Irony can also be a powerful tool when used by activists in their actions. We love this action against the Keystone XL pipeline. Farmers, ranchers, clean energy and climate activists came together in Nebraska to construct a wind turbine and solar-powered barn immediately in the path of the proposed pipeline. They created a dilemma; if President Obama approves Keystone XL, he'll then have to tear down clean and locally-produced energy to make way for dirty energy from foreign tar sands.
And, in Boulder, CO activists have been working for nearly a decade to get their utility to switch from coal to green energy. The company, Xcel Energy, refused so they have been working to create a municipal utility instead. They've won three votes by city residents, but XCel keeps fighting them. The failure of a private corporation to be responsive to what their customers, the people of Boulder, want is resulting in the company being turned into a public utility. (By the way, the Boulder activists will help other cities do this.)
And, there is a sad ironic situation in the Southwest which has been suffering from drought. Farmers don't have enough water to grow their crops, so out of desperation they are selling their water, including from the underground aquifers, to hydro-fracking companies. This not only adds to their drought problems and shrinks the aquifer but also creates risk of water, air and land pollution. One town in Texas has run out of water and 30 are at risk. This is a lose, lose, lose irony. People should have resisted rather than sell-out to the dirty energy corporations.
Here's an irony we enjoyed. There was a lot of attention to Indiana's former Governor Mitch Daniels' efforts to remove Howard Zinn's "People's History of the United States" from schools. The result has been a big increase in requests for the book. One Indiana library increased its numbers of copies of the book from 1 to 19 and they are all checked out with a waiting list. That is one example of many showing a surge of interest in Zinn's "People's History" thanks to Daniels' censorship effort. Imagine if our nation actually learned its history rather than living in myths.
And in Russia, laws that make it illegal to discuss homosexuality in front of children are resulting in some of the most visible Russians demonstrating support for homosexuality. Two Russian gold medalist runners showed their opposition by kissing on the gold medal stand after they received their awards. Another dedicated his medal to his gay friends back home and another painted her nails rainbow colors. Many times in history sports have opened the door to transformation (remember, Jackie Robinson and the raised Black Power fists at the Olympics). And it looks like once again, the irony of a clampdown is going to be the reverse of its intent.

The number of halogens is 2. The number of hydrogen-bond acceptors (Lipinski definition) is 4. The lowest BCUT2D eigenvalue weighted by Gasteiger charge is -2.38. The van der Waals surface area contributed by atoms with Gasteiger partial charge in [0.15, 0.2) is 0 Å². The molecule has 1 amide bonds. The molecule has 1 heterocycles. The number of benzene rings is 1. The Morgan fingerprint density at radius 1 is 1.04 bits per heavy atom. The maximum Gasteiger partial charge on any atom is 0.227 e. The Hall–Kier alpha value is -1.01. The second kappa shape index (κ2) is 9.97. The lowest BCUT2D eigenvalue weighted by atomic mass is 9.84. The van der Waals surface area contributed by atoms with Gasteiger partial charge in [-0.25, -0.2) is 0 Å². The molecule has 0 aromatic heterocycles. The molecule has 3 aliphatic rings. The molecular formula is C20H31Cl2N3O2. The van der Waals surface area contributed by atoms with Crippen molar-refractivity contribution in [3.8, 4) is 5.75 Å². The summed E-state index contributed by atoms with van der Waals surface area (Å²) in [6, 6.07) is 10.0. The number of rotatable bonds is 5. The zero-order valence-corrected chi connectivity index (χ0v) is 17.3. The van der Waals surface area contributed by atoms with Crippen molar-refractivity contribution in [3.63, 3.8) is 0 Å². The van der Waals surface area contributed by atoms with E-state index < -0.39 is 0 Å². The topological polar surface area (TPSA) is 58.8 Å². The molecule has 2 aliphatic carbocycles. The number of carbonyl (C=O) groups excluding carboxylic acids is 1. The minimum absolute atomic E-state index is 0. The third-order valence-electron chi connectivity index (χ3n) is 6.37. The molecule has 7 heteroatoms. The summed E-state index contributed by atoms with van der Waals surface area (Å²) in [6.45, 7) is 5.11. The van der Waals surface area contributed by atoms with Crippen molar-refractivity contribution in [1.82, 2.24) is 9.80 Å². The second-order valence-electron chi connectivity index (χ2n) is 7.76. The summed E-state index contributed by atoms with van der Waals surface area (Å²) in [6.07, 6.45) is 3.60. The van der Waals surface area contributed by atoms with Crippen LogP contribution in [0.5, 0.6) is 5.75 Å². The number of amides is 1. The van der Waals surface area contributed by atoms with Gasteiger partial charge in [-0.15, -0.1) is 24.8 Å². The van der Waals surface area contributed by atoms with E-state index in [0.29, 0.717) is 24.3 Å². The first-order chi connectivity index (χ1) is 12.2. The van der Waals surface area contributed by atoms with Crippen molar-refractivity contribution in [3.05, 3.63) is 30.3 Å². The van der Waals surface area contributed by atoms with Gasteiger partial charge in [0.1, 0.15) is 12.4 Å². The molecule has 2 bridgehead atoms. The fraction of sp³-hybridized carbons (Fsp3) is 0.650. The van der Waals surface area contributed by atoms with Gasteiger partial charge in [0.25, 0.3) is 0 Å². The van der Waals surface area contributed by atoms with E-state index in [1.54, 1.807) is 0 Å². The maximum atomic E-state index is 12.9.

Sometimes irony shows itself after a movement begins to have success. For 22 years Seattle has hosted the Hempfest. Hundreds of thousands attend the multi-day gathering celebrating marijuana. In the past, the police would go undercover and make arrests of people smoking in the crowd. This year, now that Washington has voted for legalization, the police decided to pass out Doritos with friendly messages to hempfesters; and the police spoke form the main stage. The police are now truly protecting and serving the people.
Let's finish our summary this week, where we began with Bradley, now Chelsea, Manning. Manning is submitting a request for a pardon which includes a patriotic statement explaining why she leaked the documents. Manning's acts are put into historical context:
"Our nation has had similar dark moments for the virtues of democracy -- the Trail of Tears, the Dred Scott decision, McCarthyism, and the Japanese-American internment camps -- to mention a few. I am confident that many of the actions since 9/11 will one day be viewed in a similar light. As the late Howard Zinn once said, "There is not a flag large enough to cover the shame of killing innocent people.'"
Manning knows that she may not be granted a pardon and is prepared to pay the price of a 35 year sentence, writing: "I will gladly pay that price if it means we could have a country that is truly conceived in liberty and dedicated to the proposition that all women and men are created equal." Manning told her tearful lawyers not to worry saying, "This is just a stage in my life. I am moving forward. I will recover from this."
Manning's actions were obviously moral and patriotic, but will President Barack Obama do the moral and just thing and pardon Manning ? History will pardon Manning , and when it does, what will that do to the reputation of Obama? There is another potential irony of history, the law breaker, convicted felon will be the moral actor in this drama, while the president, a constitutional lawyer, so far, has not.